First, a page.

Spokane glitters, a city between storms. A City on Ice — as I am, waiting alone for the nurse’s update. Just down the hall, contrast dye seeps through my husband’s veins.
Shrugging off layers — jacket, scarf, vest — I pace; then feeling chilled, curl into the molded plastic chair, knees up, hugging myself.
Shrugging and hugging.
I’m trying, dying to sense God’s enveloping presence.
But waiting is hard
Ancient Celts created “encircling prayers” known as loricas (lo – RYE’ – kahs). They engraved them on Irish shields and breastplates before soldiers went into battle.
Considering Dreamer’s Angiogram-in-progress, I wish I’d taken my Sharpie to his chest, made my wishes permanently known.
Christ be with me, Christ within me . . . This 8th-century lorica is attributed to St. Patrick. A sinking feeling within suggests that today I don’t quite believe it.
My beloved’s been gone 20 minutes. Nearly 44 years ago—roughly 26,426,400 minutes—Dreamer and I exchanged rings, two restless, love-struck idealists.
Dear God, let there be more years ahead.
Don’t we all wish this for those we love? Have we ever tallied the minutes of grace that have shielded and guided us?
Christ behind us, Christ before us . . . Changing the pronoun from “me” to “us” helps. A little. But returning jitters propel me upright. We wait — as well as walk — by faith, not by feelings, I tell myself, and we are never abandoned, no matter what.
Christ beside us, Christ to win us,
Christ to comfort and restore us.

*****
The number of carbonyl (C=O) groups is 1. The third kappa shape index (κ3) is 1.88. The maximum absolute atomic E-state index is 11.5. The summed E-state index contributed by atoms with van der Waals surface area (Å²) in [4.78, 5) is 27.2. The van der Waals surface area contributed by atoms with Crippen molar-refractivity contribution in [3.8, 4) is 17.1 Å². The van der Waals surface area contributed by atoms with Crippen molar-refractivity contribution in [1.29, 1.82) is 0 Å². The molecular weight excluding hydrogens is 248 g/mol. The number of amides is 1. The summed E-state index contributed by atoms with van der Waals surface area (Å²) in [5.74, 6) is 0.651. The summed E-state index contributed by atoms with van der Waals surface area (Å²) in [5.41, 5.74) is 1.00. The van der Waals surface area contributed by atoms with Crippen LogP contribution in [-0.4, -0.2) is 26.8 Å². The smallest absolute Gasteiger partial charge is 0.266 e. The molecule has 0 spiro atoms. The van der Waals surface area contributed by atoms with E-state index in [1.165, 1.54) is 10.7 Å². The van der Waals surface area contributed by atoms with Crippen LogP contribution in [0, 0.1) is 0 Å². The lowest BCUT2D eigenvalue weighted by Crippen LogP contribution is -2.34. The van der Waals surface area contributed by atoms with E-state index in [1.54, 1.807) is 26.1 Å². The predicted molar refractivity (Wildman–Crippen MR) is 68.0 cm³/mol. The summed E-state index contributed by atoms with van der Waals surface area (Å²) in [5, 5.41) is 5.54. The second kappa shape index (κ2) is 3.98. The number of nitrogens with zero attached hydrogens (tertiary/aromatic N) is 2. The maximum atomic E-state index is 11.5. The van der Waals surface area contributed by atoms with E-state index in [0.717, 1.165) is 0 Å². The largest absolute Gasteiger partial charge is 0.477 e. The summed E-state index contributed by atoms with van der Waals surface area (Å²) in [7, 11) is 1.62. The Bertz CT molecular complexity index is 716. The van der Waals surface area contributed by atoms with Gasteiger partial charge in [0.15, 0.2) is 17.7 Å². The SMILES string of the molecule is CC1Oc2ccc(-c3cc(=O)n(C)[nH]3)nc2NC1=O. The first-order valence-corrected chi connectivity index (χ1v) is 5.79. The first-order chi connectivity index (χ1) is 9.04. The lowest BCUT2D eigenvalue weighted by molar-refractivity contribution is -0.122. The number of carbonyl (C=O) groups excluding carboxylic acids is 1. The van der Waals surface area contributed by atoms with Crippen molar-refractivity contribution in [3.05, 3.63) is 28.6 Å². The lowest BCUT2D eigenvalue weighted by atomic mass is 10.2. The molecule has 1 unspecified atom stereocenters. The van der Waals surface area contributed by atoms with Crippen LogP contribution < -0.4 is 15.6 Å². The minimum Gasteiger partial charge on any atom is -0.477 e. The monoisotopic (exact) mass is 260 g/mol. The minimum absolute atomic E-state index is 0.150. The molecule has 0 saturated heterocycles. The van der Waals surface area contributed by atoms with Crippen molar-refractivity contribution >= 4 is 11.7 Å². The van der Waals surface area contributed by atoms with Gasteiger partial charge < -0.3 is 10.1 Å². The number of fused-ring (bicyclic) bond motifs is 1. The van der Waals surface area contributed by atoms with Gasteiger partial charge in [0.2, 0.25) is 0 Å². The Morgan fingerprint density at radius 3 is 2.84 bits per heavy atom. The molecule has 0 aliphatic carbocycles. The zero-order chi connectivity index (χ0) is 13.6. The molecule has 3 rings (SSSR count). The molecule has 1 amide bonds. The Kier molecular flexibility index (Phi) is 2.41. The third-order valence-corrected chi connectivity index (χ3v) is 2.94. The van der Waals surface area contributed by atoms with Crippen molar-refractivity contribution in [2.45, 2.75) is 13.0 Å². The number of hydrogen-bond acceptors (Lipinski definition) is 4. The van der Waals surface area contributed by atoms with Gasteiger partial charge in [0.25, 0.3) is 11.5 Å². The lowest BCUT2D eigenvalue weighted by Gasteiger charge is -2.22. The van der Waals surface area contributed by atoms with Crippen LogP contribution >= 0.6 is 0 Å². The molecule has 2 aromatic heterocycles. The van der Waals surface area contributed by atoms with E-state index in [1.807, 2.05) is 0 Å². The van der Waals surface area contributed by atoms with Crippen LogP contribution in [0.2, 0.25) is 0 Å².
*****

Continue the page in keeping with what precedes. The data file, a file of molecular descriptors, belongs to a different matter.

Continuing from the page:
I picture the ancient words pulsing within and around me, encompassing Dreamer, the nurses and cardiologist.
Christ beneath us, Christ above us . . .
Outside, light transforms high-rise windows to mirrors. Sunshine’s been scarce. Oh, for the snug comfort of my mom’s embrace.
“Coffee?” the kindly prep nurse asks. “How about some toast?”
I smile, shake my head, as if stillness might somehow appease Fate. Unlucky genes. Lifestyle choices.
Christ in quiet . . .
Silence cushions me the way a box lined in red-purple velvet cradles a ring. I feel held.
There’s a knock at the door; test results in hand, Dr. P enters.
“He’s resting now, slowly coming around.”
“Already?” I ask, sharp glance at the clock.
“I didn’t do any stents today.”
I start to rise, the grin shooting up from my insoles, through my chest. Even the roots of my hair feel springy.
“Unfortunately,” he adds gently (Christ in danger . . .), “stents won’t help your husband. He has multiple blockages.”
Somehow, I keep breathing. Someone, somewhere, must be praying, lifting us before God even as I sink back into the cold, hard chair. Christ in hearts of all that love us . . .
Dreamer needs five bypasses.
Questions crowd my throat like first-graders jostling for Teacher’s attention.
Dr. P is waiting calmly, kindly, waiting for me to find my words. “He’s healthy otherwise, and still young,” the doctor concludes. “He’ll come through fine.”
Christ in voice of friend and stranger.
I wrote this post a few days ago. Today, having met the surgeon, we’re still on ice, waiting now for open-heart surgery: February 28th, 7:15 a.m.
And we’re shrugging off fear whenever we can, hugging each other often.
Friends, we’re all facing battles within ourselves, or on behalf of those we love. Could we pray Saint Patrick’s Breastplate lorica together, right now, in solidarity? I’ve paired the words with simple hand movements. Click the link below and let’s lift our prayers together . . .
“The Lord your God is with you, he is mighty to save. He will take great delight in you, he will quiet you with his love, he will rejoice over you with singing.” Zephaniah 3:17
Oh, and about Dreamer? I’ll keep you “posted.”
(See entire Breastplate prayer of St. Patrick here.)
Follow our journey here:
Site Link: www.caringbridge.org/visit/openheart2
Site Name: openheart2